Not Your Grandmother’s Wallpaper

If you still think wallpaper is dated, think again. Wallpaper is back and this time it’s got attitude.


We asked two interior designers, Kenneth Walter and Shelley Johnstone, for their thoughts on the best ways to transform your rolls from dowdy to dandy.

Start small

Wallpaper a powder room, small foyer or focal point wall—“jewel box” spaces where it’s easier to take a risk.

Johnstone frames a gorgeous pattern or antique glass with simple Home Depot stock molding to create wall panels—a perfect option for adding a punch of pattern and color without committing the whole room.

To get the look without the cost, have a roll of your dream pattern framed, mounted or turned into a screen. That way, even if you move you can still take it with you.

Opt for texture over pattern

If you can’t commit to pattern, there are a myriad of wallcoverings that add depth and texture to bland sheetrock walls, are comparably priced but more durable than fine faux painting.

Textural wallcoverings can add depth without competing with art and accessories.

Walter turns to Maya Romanoff, Phillip Jeffries and Innovations in Wallcovering, as his go-to’s for quality and aesthetic diversity.

Traditional doesn’t have to be dowdy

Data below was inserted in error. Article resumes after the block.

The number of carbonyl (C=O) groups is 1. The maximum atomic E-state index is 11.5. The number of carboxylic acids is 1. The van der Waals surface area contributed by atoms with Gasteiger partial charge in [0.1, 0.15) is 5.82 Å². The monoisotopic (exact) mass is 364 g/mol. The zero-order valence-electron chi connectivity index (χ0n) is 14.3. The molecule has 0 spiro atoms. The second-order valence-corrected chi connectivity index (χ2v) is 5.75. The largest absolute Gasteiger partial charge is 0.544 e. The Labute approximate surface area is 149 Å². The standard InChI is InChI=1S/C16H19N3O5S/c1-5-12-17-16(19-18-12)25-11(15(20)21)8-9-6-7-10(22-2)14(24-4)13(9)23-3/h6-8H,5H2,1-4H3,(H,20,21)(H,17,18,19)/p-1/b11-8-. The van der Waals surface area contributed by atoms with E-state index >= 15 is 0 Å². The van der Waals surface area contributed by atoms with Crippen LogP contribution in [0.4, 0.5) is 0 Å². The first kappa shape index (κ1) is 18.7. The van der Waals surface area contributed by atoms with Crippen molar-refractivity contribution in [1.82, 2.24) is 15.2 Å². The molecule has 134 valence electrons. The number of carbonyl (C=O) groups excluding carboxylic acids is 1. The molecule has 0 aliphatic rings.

The trick is to balance it out. Johnstone introduces other elements that add a modern edge like lucite, bright accents in unexpected colors and masculine lines to counter a feminine pattern. Think of it as the yin and yang of style.

Many design houses offer fresh color palettes and revised patterns to their traditional lines. Johnstone’s new favorite is Brunschwig & Fils Chiri on Jute, a formal gold Chinoiserie motif printed on the casual texture of jute.

Get it right before you order

Just like with paint, Walter urges clients to tape up wallcovering samples to see how it looks at every time of day, in every kind of light.

Don’t just look at a sample. Have your designer or retailer order you a cutting of the paper. Dye lots can change from run to run, and the color that’s on the swatch may not be the exact color you get.

Have your professional paperhanger measure the space and give you an exact estimate of how many rolls you’ll need. The last thing you want is to be one roll short.

Order a couple extra rolls in case you need to fix a patch later on (this ensures you’ll have an exact match, even if the dye lots change or the pattern is discontinued).

Cheap usually looks cheap – be it paint or wallcovering. So invest your money wisely.

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